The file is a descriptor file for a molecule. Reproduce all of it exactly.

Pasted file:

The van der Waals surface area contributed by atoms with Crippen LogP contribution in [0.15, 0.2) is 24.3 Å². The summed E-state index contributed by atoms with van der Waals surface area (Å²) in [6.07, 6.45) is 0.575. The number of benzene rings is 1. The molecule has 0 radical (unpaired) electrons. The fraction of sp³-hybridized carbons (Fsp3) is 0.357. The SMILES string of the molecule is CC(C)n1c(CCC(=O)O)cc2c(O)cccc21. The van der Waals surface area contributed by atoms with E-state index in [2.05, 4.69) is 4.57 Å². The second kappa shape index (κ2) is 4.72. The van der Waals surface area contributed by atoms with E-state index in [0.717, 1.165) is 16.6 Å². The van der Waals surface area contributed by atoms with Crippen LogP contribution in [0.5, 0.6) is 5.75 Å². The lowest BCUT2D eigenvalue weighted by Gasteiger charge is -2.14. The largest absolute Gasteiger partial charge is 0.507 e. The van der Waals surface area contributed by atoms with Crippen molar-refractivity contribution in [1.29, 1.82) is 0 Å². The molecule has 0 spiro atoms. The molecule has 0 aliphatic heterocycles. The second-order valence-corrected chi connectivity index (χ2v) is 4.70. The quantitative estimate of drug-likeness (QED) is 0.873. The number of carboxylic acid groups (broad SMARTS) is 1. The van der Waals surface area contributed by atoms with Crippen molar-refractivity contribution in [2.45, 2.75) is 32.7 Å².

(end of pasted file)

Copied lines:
The van der Waals surface area contributed by atoms with Crippen LogP contribution in [0.15, 0.2) is 24.3 Å². The summed E-state index contributed by atoms with van der Waals surface area (Å²) in [6.07, 6.45) is 0.575. The number of benzene rings is 1. The molecule has 0 radical (unpaired) electrons. The fraction of sp³-hybridized carbons (Fsp3) is 0.357. The SMILES string of the molecule is CC(C)n1c(CCC(=O)O)cc2c(O)cccc21. The van der Waals surface area contributed by atoms with E-state index in [2.05, 4.69) is 4.57 Å². The second kappa shape index (κ2) is 4.72. The van der Waals surface area contributed by atoms with E-state index in [0.717, 1.165) is 16.6 Å². The van der Waals surface area contributed by atoms with Crippen LogP contribution in [0.5, 0.6) is 5.75 Å². The lowest BCUT2D eigenvalue weighted by Gasteiger charge is -2.14. The largest absolute Gasteiger partial charge is 0.507 e. The van der Waals surface area contributed by atoms with Crippen molar-refractivity contribution in [1.29, 1.82) is 0 Å². The molecule has 0 spiro atoms. The molecule has 0 aliphatic heterocycles. The second-order valence-corrected chi connectivity index (χ2v) is 4.70. The quantitative estimate of drug-likeness (QED) is 0.873. The number of carboxylic acid groups (broad SMARTS) is 1. The van der Waals surface area contributed by atoms with Crippen molar-refractivity contribution in [2.45, 2.75) is 32.7 Å².